Diagnostic, Assessment and Stabilization Hub staff members look on Friday...

Diagnostic, Assessment and Stabilization Hub staff members look on Friday during the ribbon cutting ceremony in Hauppauge for Long Island's first round-the-clock crisis stabilization center. Credit: Newsday/Alejandra Villa Loarca

A crisis center that will provide 24-hour help for people seeking substance-abuse and mental health treatment will open Monday in Hauppauge.

The center is designed to provide on-the-spot evaluations, link people to needed longer-term services and provide an alternative to hospital emergency rooms, which often do not have the expertise to immediately help people with psychiatric or substance-abuse issues, said Karen Boorshtein, president of the Huntington-based Family Service League, a nonprofit that will operate the center, called the Diagnostic, Assessment and Stabilization Hub. 

“What we’re doing here today is to really start saving lives,” Arlene González-Sánchez, commissioner of the state Office of Alcoholism and Substance Abuse Services, said at the center Friday.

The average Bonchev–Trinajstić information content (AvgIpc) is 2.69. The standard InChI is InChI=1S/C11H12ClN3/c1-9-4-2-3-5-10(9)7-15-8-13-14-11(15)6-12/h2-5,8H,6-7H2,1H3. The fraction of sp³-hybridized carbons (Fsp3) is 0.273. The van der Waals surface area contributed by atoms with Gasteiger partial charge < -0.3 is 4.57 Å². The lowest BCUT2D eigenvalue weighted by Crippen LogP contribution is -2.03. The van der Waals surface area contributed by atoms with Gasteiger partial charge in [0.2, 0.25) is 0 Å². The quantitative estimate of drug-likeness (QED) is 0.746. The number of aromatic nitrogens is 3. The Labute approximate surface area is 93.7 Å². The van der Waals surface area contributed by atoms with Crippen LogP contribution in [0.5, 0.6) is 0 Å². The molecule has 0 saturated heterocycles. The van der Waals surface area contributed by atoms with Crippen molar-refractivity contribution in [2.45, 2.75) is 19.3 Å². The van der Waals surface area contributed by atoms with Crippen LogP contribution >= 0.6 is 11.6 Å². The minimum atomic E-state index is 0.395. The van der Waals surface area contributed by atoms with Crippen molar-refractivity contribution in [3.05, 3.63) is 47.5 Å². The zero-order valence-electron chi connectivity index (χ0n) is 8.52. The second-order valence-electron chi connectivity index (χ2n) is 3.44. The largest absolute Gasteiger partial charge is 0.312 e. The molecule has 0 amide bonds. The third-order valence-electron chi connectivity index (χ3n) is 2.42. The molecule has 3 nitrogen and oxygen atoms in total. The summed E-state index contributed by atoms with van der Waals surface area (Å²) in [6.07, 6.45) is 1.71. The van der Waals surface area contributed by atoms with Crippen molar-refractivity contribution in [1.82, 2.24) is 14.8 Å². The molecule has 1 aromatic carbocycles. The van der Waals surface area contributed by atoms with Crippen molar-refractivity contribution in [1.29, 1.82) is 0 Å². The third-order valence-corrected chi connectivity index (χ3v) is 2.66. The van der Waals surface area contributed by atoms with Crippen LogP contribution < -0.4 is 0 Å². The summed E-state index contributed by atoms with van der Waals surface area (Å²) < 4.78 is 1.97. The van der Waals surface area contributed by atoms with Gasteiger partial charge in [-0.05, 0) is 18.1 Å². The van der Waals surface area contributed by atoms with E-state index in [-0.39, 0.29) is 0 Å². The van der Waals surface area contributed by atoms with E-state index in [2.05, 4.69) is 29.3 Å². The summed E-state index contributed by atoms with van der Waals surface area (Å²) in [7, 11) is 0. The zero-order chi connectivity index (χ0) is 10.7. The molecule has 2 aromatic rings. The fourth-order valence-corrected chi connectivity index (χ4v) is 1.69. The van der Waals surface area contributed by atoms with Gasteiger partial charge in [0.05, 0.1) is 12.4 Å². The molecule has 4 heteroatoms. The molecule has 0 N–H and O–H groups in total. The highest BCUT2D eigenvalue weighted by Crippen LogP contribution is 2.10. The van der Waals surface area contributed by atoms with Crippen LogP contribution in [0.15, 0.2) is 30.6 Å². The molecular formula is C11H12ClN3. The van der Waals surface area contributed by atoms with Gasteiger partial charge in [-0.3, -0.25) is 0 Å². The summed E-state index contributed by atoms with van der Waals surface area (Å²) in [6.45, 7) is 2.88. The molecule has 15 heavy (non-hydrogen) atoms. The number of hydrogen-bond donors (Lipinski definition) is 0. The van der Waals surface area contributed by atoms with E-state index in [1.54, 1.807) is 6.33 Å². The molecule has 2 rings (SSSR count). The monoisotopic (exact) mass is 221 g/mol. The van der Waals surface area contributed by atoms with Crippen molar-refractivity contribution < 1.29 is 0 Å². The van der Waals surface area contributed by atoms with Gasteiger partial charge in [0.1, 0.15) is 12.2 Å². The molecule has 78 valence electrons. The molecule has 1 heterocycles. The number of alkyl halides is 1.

DASH will have social workers and nurses available 24 hours a day. Specialized nurse practitioners, who can write prescriptions, will be on duty 16 hours a day, and psychiatrists will be on call, Boorshtein said.

DASH is the first crisis stabilization center in the New York City metro area and the fourth statewide, according to the state Office of Mental Health. It will accept insurance and Medicaid and have a sliding scale for out-of-pocket costs.

About $4.7 million in state and federal funds was used to create and set up the center, according to the state substance-abuse office.

Suffolk County proposed the center several years ago after people with mental illnesses and substance-abuse problems, and their families, complained about gaps in services, said Ann Marie Csorny, director of Suffolk County’s Division of Community Mental Hygiene Services.

Someone who, for example, called a crisis hotline or walked into an emergency room at midnight on Saturday often was told to call an organization that could help them the following Monday, Csorny said. Many people never made that phone call.

Boorshtein said: “The importance of getting someone in quickly cannot be underscored enough. It takes a lot for that person to say, ‘You know today is the day I need help.’ You have to strike while the iron’s hot.”

David Morrissey, 62, of Smithtown, said the new center, which he called “long overdue,” may have helped his son, William, who died at age 30 in December 2016 of chronic cocaine and heroin use.

Morrissey said he took his son to hospital emergency rooms several times, including on weekends. His son was given a referral to visit a psychiatrist or nonprofit a few days later but didn’t always keep the appointment.

“Sometimes the window of opportunity is a half-hour before someone decides 'I don’t want help anymore,' " he said.